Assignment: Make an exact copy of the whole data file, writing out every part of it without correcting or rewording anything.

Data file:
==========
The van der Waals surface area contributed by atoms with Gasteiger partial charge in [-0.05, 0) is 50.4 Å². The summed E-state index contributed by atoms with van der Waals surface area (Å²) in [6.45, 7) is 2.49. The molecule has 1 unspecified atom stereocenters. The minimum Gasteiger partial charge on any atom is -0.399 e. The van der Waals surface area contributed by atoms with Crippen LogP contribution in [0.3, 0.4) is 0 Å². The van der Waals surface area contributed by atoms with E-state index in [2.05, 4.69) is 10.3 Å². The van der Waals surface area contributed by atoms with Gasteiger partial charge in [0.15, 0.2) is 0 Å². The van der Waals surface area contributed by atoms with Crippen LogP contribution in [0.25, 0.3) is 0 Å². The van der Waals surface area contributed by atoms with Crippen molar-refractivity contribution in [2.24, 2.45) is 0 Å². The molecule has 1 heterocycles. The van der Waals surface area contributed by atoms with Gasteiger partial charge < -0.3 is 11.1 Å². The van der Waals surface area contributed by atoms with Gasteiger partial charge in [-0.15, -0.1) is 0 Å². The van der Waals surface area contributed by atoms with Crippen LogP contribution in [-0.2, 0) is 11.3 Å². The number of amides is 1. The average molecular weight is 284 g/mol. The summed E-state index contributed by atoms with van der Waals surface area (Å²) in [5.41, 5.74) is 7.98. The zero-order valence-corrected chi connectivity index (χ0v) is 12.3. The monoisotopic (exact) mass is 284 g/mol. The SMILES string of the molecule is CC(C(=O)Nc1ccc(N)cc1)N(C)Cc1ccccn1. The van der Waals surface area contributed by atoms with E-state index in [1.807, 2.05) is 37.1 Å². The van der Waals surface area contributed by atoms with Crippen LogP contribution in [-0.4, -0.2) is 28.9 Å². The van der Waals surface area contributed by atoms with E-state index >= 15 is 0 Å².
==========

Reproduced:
The van der Waals surface area contributed by atoms with Gasteiger partial charge in [-0.05, 0) is 50.4 Å². The summed E-state index contributed by atoms with van der Waals surface area (Å²) in [6.45, 7) is 2.49. The molecule has 1 unspecified atom stereocenters. The minimum Gasteiger partial charge on any atom is -0.399 e. The van der Waals surface area contributed by atoms with Crippen LogP contribution in [0.3, 0.4) is 0 Å². The van der Waals surface area contributed by atoms with E-state index in [2.05, 4.69) is 10.3 Å². The van der Waals surface area contributed by atoms with Gasteiger partial charge in [0.15, 0.2) is 0 Å². The van der Waals surface area contributed by atoms with Crippen LogP contribution in [0.25, 0.3) is 0 Å². The van der Waals surface area contributed by atoms with Crippen molar-refractivity contribution in [2.24, 2.45) is 0 Å². The molecule has 1 heterocycles. The van der Waals surface area contributed by atoms with Gasteiger partial charge < -0.3 is 11.1 Å². The van der Waals surface area contributed by atoms with Gasteiger partial charge in [-0.15, -0.1) is 0 Å². The van der Waals surface area contributed by atoms with Crippen LogP contribution in [-0.2, 0) is 11.3 Å². The number of amides is 1. The average molecular weight is 284 g/mol. The summed E-state index contributed by atoms with van der Waals surface area (Å²) in [5.41, 5.74) is 7.98. The zero-order valence-corrected chi connectivity index (χ0v) is 12.3. The monoisotopic (exact) mass is 284 g/mol. The SMILES string of the molecule is CC(C(=O)Nc1ccc(N)cc1)N(C)Cc1ccccn1. The van der Waals surface area contributed by atoms with E-state index in [1.807, 2.05) is 37.1 Å². The van der Waals surface area contributed by atoms with Crippen LogP contribution in [-0.4, -0.2) is 28.9 Å². The van der Waals surface area contributed by atoms with E-state index >= 15 is 0 Å².